I do not pretend that it would be easy. I personally just think that it would not be impossible. 

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7 hours ago, Rasmus Jorgensen said:

So you agree that cutting down on millitary spending is possible without risking being invaded?

By China yes, Russia maybe. But it is not possible to avoid being extorted by the Chinese (or Russians) without the US. I was never claiming Chinese want to invade. The logistics of invading are just not there and won't be, if ever.

A caveat to this is how China requires use of Chinese labor in development projects. What happens after? Do these laborers leave or are these bridgeheads for Chinese colonies. Then these colonies develop into bases or China claims this territory to 'protect' Chinese citizens. China is doing this in many places, including now in Europe's backyard in Montenegro. Here is a timely article about this.

https://finance.yahoo.com/news/china-new-silk-road-europe-133900980.html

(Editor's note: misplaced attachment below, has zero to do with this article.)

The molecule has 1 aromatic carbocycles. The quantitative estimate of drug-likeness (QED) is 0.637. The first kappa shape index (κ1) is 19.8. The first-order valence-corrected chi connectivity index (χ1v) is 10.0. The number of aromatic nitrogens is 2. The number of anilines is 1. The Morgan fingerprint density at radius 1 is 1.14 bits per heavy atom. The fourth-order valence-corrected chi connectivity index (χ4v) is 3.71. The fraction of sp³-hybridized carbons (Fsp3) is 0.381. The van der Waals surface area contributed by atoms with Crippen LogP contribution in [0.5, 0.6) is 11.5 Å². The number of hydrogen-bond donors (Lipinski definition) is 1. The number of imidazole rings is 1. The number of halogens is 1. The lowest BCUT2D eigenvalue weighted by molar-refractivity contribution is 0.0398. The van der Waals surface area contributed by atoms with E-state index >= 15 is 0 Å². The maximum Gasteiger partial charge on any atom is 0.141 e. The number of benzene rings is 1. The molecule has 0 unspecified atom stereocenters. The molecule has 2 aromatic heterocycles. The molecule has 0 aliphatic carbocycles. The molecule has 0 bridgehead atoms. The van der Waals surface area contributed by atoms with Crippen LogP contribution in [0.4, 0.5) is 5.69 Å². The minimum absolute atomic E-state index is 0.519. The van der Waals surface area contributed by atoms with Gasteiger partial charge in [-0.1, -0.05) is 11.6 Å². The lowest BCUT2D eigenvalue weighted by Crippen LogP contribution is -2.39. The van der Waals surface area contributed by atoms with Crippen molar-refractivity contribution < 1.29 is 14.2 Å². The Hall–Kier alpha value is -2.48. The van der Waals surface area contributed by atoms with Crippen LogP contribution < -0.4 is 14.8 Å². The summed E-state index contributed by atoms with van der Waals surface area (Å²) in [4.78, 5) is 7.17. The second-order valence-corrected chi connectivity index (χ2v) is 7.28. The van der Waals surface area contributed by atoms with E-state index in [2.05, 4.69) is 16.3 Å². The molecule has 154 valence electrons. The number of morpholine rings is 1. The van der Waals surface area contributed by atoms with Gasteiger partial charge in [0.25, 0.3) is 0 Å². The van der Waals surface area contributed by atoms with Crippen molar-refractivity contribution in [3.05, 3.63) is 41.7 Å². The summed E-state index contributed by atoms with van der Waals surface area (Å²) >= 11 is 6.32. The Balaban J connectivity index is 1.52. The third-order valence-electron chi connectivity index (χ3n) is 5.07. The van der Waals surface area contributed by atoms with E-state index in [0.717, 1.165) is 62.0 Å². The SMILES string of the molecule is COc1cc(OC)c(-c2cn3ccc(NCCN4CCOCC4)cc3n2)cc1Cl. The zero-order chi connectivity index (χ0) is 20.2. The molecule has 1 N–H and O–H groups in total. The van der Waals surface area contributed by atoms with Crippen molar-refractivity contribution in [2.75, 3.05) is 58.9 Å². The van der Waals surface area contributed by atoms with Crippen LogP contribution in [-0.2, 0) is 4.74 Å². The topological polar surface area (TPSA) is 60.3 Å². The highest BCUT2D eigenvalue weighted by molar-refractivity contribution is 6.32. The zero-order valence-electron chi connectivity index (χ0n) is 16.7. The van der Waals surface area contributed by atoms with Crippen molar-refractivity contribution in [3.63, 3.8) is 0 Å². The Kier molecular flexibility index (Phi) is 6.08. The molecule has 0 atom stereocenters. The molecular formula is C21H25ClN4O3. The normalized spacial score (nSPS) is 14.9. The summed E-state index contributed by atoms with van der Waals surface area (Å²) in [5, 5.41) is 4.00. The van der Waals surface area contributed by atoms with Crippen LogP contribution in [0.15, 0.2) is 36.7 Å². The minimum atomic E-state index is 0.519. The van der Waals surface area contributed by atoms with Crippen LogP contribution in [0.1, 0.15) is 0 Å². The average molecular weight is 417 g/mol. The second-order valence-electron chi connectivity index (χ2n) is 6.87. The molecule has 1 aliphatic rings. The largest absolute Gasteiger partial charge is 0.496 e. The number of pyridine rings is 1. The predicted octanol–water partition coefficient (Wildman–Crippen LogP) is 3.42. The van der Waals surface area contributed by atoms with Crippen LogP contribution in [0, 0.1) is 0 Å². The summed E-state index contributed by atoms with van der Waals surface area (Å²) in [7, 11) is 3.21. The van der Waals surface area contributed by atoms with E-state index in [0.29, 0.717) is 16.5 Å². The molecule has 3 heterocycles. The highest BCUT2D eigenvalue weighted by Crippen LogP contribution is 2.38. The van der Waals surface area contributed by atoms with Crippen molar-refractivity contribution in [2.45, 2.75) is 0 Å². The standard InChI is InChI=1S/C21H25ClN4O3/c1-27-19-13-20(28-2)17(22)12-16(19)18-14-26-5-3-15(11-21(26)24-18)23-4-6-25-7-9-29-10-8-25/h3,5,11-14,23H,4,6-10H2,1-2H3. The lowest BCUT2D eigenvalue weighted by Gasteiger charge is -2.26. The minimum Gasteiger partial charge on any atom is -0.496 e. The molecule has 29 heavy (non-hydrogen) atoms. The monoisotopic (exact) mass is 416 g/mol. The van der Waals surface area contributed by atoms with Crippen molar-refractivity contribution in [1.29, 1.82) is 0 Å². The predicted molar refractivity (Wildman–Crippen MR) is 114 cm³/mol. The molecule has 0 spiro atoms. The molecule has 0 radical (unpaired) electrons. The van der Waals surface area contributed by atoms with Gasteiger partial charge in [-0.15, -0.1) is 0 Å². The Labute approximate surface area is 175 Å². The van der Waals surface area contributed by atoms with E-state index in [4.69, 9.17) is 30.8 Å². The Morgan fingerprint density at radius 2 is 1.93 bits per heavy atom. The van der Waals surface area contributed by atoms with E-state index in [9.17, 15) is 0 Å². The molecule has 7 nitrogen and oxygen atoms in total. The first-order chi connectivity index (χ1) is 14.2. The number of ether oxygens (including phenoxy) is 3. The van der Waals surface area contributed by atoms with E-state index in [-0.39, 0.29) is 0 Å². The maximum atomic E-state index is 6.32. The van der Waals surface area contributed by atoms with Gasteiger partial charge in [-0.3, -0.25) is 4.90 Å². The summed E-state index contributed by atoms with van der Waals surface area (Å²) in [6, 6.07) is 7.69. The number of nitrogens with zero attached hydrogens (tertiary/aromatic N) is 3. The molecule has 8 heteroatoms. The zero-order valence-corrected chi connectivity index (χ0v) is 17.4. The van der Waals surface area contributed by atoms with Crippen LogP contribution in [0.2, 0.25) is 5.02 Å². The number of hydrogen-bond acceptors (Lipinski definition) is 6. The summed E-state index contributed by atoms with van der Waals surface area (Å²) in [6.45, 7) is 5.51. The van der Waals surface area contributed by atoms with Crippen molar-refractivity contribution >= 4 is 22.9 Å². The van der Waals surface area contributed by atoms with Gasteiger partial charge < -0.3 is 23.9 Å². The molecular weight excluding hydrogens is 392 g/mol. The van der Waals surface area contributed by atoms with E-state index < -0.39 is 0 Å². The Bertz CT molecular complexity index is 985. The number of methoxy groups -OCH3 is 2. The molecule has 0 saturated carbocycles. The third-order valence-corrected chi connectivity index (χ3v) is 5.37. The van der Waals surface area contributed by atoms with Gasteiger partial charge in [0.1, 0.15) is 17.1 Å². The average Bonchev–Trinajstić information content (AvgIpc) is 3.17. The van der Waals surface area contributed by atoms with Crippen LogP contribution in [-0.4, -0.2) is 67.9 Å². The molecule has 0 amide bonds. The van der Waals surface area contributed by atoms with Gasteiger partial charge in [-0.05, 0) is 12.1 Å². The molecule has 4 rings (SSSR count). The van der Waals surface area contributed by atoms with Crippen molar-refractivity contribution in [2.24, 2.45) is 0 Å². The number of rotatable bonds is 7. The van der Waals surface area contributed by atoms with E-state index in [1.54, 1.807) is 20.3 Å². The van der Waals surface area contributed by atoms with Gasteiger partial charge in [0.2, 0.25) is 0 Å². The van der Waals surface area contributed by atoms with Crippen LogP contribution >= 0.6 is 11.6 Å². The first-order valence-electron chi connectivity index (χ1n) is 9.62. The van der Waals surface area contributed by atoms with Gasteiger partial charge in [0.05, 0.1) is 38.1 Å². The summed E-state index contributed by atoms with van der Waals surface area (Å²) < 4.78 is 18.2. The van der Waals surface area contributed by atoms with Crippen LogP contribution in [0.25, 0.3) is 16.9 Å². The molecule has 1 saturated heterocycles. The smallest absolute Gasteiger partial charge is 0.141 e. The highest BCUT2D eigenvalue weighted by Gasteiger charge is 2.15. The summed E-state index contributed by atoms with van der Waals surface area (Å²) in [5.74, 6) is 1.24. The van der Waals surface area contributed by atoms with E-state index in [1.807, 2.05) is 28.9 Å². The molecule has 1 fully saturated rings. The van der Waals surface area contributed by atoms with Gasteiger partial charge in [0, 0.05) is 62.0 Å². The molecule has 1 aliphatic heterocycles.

China will do this to all the weaker/poorer nations in Europe. Another reason I believe among the big EU states she was able to conclude an agreement with Italy, whose financial management isn't the greatest.

 

7 hours ago, Rasmus Jorgensen said:

How? 

Disrupting shipping lanes would causes shipping prices to go up which would hurt Chinese exports. 

Obviously they wouldn't now, but it is very naive to believe they wouldn't use the threat in a coercive manner. One possibility is basically taxing Europe to trade with SE Asia if Europe didn't agree to a trade agreement that wasn't favorable to them.